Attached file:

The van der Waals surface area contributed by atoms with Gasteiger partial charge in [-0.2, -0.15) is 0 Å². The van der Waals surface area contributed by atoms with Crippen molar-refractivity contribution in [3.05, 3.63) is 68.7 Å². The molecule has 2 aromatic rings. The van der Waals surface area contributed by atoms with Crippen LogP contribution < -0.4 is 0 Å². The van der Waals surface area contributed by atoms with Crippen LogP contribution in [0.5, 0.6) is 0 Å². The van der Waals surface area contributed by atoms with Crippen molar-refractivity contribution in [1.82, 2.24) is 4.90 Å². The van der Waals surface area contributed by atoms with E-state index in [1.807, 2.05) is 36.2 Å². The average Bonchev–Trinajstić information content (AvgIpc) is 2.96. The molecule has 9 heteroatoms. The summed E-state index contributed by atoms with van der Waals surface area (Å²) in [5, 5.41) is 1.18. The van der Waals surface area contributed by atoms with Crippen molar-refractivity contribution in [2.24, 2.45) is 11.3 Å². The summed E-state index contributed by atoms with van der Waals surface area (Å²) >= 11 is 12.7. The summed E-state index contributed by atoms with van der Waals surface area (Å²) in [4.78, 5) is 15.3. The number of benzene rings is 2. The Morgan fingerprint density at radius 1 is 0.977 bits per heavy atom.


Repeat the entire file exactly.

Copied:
The van der Waals surface area contributed by atoms with Gasteiger partial charge in [-0.2, -0.15) is 0 Å². The van der Waals surface area contributed by atoms with Crippen molar-refractivity contribution in [3.05, 3.63) is 68.7 Å². The molecule has 2 aromatic rings. The van der Waals surface area contributed by atoms with Crippen LogP contribution < -0.4 is 0 Å². The van der Waals surface area contributed by atoms with Crippen LogP contribution in [0.5, 0.6) is 0 Å². The van der Waals surface area contributed by atoms with Crippen molar-refractivity contribution in [1.82, 2.24) is 4.90 Å². The van der Waals surface area contributed by atoms with E-state index in [1.807, 2.05) is 36.2 Å². The average Bonchev–Trinajstić information content (AvgIpc) is 2.96. The molecule has 9 heteroatoms. The summed E-state index contributed by atoms with van der Waals surface area (Å²) in [5, 5.41) is 1.18. The van der Waals surface area contributed by atoms with Crippen molar-refractivity contribution in [2.24, 2.45) is 11.3 Å². The summed E-state index contributed by atoms with van der Waals surface area (Å²) >= 11 is 12.7. The summed E-state index contributed by atoms with van der Waals surface area (Å²) in [4.78, 5) is 15.3. The number of benzene rings is 2. The Morgan fingerprint density at radius 1 is 0.977 bits per heavy atom.